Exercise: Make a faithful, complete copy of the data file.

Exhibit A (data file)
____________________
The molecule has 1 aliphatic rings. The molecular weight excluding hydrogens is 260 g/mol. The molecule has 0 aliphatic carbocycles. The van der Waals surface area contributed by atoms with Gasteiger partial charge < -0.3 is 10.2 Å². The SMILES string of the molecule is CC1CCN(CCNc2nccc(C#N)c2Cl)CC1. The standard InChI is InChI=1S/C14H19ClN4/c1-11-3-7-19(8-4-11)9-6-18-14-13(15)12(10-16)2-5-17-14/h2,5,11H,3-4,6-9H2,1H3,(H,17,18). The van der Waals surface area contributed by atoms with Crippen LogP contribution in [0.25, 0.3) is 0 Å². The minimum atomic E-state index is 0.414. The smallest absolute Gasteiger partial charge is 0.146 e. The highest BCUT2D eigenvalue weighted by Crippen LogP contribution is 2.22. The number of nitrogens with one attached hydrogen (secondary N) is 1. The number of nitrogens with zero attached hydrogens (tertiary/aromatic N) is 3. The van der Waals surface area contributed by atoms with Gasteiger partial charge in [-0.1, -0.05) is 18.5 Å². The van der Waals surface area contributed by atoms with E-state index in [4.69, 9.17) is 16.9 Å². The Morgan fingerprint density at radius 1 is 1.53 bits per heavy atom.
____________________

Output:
The molecule has 1 aliphatic rings. The molecular weight excluding hydrogens is 260 g/mol. The molecule has 0 aliphatic carbocycles. The van der Waals surface area contributed by atoms with Gasteiger partial charge < -0.3 is 10.2 Å². The SMILES string of the molecule is CC1CCN(CCNc2nccc(C#N)c2Cl)CC1. The standard InChI is InChI=1S/C14H19ClN4/c1-11-3-7-19(8-4-11)9-6-18-14-13(15)12(10-16)2-5-17-14/h2,5,11H,3-4,6-9H2,1H3,(H,17,18). The van der Waals surface area contributed by atoms with Crippen LogP contribution in [0.25, 0.3) is 0 Å². The minimum atomic E-state index is 0.414. The smallest absolute Gasteiger partial charge is 0.146 e. The highest BCUT2D eigenvalue weighted by Crippen LogP contribution is 2.22. The number of nitrogens with one attached hydrogen (secondary N) is 1. The number of nitrogens with zero attached hydrogens (tertiary/aromatic N) is 3. The van der Waals surface area contributed by atoms with Gasteiger partial charge in [-0.1, -0.05) is 18.5 Å². The van der Waals surface area contributed by atoms with E-state index in [4.69, 9.17) is 16.9 Å². The Morgan fingerprint density at radius 1 is 1.53 bits per heavy atom.